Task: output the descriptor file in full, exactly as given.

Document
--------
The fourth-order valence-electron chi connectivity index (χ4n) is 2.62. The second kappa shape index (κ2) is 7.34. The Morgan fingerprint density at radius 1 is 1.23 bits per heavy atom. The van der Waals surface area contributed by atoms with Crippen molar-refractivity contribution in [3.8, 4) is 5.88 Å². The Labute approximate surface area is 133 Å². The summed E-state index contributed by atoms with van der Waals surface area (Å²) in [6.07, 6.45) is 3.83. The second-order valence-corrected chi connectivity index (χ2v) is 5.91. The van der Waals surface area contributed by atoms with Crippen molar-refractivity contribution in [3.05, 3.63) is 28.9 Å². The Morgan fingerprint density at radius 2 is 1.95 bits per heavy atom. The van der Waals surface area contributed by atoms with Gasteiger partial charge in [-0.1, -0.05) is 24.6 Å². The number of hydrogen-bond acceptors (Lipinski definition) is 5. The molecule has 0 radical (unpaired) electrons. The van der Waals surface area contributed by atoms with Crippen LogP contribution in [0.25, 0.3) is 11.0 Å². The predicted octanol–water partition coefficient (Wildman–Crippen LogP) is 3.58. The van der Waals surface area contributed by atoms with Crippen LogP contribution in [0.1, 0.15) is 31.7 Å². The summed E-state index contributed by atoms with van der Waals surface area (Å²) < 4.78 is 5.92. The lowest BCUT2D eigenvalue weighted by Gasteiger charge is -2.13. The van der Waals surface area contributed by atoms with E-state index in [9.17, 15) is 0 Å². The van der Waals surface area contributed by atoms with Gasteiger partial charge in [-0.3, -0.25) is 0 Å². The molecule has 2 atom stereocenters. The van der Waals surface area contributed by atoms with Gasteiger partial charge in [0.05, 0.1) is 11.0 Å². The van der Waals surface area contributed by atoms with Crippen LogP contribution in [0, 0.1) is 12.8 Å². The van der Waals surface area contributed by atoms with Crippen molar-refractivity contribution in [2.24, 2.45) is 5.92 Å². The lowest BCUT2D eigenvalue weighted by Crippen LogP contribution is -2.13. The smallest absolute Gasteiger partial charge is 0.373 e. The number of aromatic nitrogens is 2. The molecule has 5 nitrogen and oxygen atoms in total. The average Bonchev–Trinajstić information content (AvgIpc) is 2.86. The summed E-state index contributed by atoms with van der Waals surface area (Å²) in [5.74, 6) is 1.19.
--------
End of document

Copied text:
The fourth-order valence-electron chi connectivity index (χ4n) is 2.62. The second kappa shape index (κ2) is 7.34. The Morgan fingerprint density at radius 1 is 1.23 bits per heavy atom. The van der Waals surface area contributed by atoms with Crippen molar-refractivity contribution in [3.8, 4) is 5.88 Å². The Labute approximate surface area is 133 Å². The summed E-state index contributed by atoms with van der Waals surface area (Å²) in [6.07, 6.45) is 3.83. The second-order valence-corrected chi connectivity index (χ2v) is 5.91. The van der Waals surface area contributed by atoms with Crippen molar-refractivity contribution in [3.05, 3.63) is 28.9 Å². The Morgan fingerprint density at radius 2 is 1.95 bits per heavy atom. The van der Waals surface area contributed by atoms with Gasteiger partial charge in [-0.1, -0.05) is 24.6 Å². The number of hydrogen-bond acceptors (Lipinski definition) is 5. The molecule has 0 radical (unpaired) electrons. The van der Waals surface area contributed by atoms with Crippen LogP contribution in [0.25, 0.3) is 11.0 Å². The predicted octanol–water partition coefficient (Wildman–Crippen LogP) is 3.58. The van der Waals surface area contributed by atoms with Crippen LogP contribution in [0.1, 0.15) is 31.7 Å². The summed E-state index contributed by atoms with van der Waals surface area (Å²) < 4.78 is 5.92. The lowest BCUT2D eigenvalue weighted by Gasteiger charge is -2.13. The van der Waals surface area contributed by atoms with E-state index in [9.17, 15) is 0 Å². The van der Waals surface area contributed by atoms with Gasteiger partial charge in [-0.3, -0.25) is 0 Å². The molecule has 2 atom stereocenters. The van der Waals surface area contributed by atoms with Gasteiger partial charge in [0.05, 0.1) is 11.0 Å². The van der Waals surface area contributed by atoms with Crippen LogP contribution in [0, 0.1) is 12.8 Å². The van der Waals surface area contributed by atoms with Crippen molar-refractivity contribution in [2.24, 2.45) is 5.92 Å². The lowest BCUT2D eigenvalue weighted by Crippen LogP contribution is -2.13. The smallest absolute Gasteiger partial charge is 0.373 e. The number of aromatic nitrogens is 2. The molecule has 5 nitrogen and oxygen atoms in total. The average Bonchev–Trinajstić information content (AvgIpc) is 2.86. The summed E-state index contributed by atoms with van der Waals surface area (Å²) in [5.74, 6) is 1.19.